It is in our bones, our DNA. No experience required. We are who we are, and at heart we are all wild creatures, in love with this wild planet and every living thing within it. It is just a matter of time before each of us is ready to listen.Ready to come home.
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My Bio, Contact Info, Signature PostsAbout the Author (2016)
--- My Best 100 Posts --
Preparing for Civilization's End:
What Would Net-Zero Emissions Look Like?
Why Economic Collapse Will Precede Climate Collapse
Being Adaptable: A Reminder List
A Culture of Fear
What Will It Take?
A Future Without Us
Dean Walker Interview (video)
The Mushroom at the End of the World
What Would It Take To Live Sustainably?
The New Political Map (Poster)
Complexity and Collapse
Save the World Reading List
What a Desolated Earth Looks Like
Giving Up on Environmentalism
The Dark & Gathering Sameness of the World
The End of Philosophy
The Boiling Frog
What to Believe Now?
Conversation & Silence
The Language of Our Eyes
Cultural Acedia: When We Can No Longer Care
Several Short Sentences About Learning
Why I Don't Want to Hear Your Story
A Harvest of Myths
The Qualities of a Great Story
The Trouble With Stories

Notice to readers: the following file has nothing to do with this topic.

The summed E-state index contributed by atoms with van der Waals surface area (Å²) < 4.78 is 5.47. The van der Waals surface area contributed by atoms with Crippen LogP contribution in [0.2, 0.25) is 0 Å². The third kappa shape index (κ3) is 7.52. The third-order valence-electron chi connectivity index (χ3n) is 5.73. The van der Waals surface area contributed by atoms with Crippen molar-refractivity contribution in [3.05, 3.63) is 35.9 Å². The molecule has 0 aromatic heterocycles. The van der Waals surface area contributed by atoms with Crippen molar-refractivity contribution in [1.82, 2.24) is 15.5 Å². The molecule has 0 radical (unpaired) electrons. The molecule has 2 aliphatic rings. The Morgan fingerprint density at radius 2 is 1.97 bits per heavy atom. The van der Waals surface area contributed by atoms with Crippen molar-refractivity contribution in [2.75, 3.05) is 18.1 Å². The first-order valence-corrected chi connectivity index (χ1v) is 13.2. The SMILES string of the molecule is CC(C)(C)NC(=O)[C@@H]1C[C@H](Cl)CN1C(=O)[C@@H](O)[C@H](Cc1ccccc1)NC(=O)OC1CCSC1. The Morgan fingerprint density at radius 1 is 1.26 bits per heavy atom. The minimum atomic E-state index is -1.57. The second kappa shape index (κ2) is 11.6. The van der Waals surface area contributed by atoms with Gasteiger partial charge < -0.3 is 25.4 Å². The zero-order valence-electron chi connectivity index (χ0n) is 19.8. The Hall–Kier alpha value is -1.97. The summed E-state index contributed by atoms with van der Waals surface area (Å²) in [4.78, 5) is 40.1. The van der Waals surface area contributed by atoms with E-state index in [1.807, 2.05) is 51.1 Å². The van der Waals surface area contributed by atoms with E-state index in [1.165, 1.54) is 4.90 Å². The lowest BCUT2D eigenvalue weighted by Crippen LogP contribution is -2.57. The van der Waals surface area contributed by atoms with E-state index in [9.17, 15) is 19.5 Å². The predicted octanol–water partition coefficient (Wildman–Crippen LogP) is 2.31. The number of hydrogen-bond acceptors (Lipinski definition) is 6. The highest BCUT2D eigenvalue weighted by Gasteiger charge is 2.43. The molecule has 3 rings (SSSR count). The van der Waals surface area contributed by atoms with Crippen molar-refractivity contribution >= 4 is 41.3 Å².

A Model of Identity & Community
Not Ready to Do What's Needed
A Culture of Dependence
So What's Next
Ten Things to Do When You're Feeling Hopeless
No Use to the World Broken
Living in Another World
Does Language Restrict What We Can Think?
The Value of Conversation Manifesto Nobody Knows Anything
If I Only Had 37 Days
The Only Life We Know
A Long Way Down
No Noble Savages
Figments of Reality
Too Far Ahead
The Rogue Animal
How the World Really Works:
If You Wanted to Sabotage the Elections
Collective Intelligence & Complexity
Ten Things I Wish I'd Learned Earlier
The Problem With Systems
Against Hope (Video)
The Admission of Necessary Ignorance
Several Short Sentences About Jellyfish
A Synopsis of 'Finding the Sweet Spot'
Learning from Indigenous Cultures
The Gift Economy
The Job of the Media
The Wal-Mart Dilemma
The Illusion of the Separate Self:
Did Early Humans Have Selves?
Nothing On Offer Here
Even Simpler and More Hopeless Than That
What Happens in Vagus
We Have No Choice
Never Comfortable in the Skin of Self
Letting Go of the Story of Me
All There Is, Is This
A Theory of No Mind
The Ever-Stranger (Poem)
The Fortune Teller (Short Story)
Non-Duality Dude (Play)
Your Self: An Owner's Manual (Satire)
All the Things I Thought I Knew (Short Story)
On the Shoulders of Giants (Short Story)
Calling the Cage Freedom (Short Story)
Only This (Poem)
The Other Extinction (Short Story)
Disruption (Short Story)
A Thought-Less Experiment (Poem)
Speaking Grosbeak (Short Story)
The Only Way There (Short Story)
The Wild Man (Short Story)
Flywheel (Short Story)
The Opposite of Presence (Satire)
How to Make Love Last (Poem)
The Horses' Bodies (Poem)
Distracted (Short Story)
Worse, Still (Poem)
A Conversation (Short Story)
Farewell to Albion (Poem)